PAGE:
Collen Malatji

Collen Malatji, in the black jacket, is pictured with his ANC colleagues. 

Credit:

Krista Mahr/The World 

Collen Malatji walks down a dirt street that runs through the middle of Dukathole, a township on the outskirts of Johannesburg. It’s early evening, and workers from a nearby factory are wandering home as kids in a sports field kick a few balls around.

Malatji, 26, points out some of the problems people are facing in this old neighborhood. Not enough electricity. High unemployment. Illegal buildings. Crime.

“This is the mining belt,” he said, referring to the gold mines that sprung up around Johannesburg in the late 19th century. But most of the big mining operations that used to employ people here are gone, he says. “The people who took the gold went overseas and left us with a problem.”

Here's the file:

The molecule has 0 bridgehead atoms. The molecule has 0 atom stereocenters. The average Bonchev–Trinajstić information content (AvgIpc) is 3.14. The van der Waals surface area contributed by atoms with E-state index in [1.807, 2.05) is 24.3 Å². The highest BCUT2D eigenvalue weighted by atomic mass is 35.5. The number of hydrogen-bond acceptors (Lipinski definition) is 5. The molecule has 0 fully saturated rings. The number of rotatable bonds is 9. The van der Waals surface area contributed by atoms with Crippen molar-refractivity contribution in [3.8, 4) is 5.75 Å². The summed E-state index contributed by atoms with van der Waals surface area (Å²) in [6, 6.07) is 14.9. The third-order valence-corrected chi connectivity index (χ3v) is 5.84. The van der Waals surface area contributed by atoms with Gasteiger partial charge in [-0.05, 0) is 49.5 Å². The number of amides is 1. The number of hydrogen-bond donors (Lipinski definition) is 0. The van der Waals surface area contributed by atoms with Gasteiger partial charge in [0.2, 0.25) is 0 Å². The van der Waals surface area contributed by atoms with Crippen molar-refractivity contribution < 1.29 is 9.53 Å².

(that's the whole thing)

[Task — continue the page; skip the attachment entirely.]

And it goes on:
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There’s a day to go before South Africa’s national elections on May 8, and Malatji, the African National Congress’ youngest parliamentary candidate, is trying to convince people in Dukathole to get to the polls and vote for the party that has governed South Africa for the past quarter of a century.

He stops a man wearing a red Coca-Cola baseball cap in the street and introduces himself. It only takes a moment before he and the man are locked in conversation about whether the governing party is doing enough about the growing problem of drug addiction among young South Africans.

Diving into intricate policy debates with strangers is not something most 20-somethings would be comfortable doing. But Malatji has been involved in ANC politics for half his young life. If elected, he’ll be the youngest member of parliament in a party that many young South Africans say is out of touch with their problems.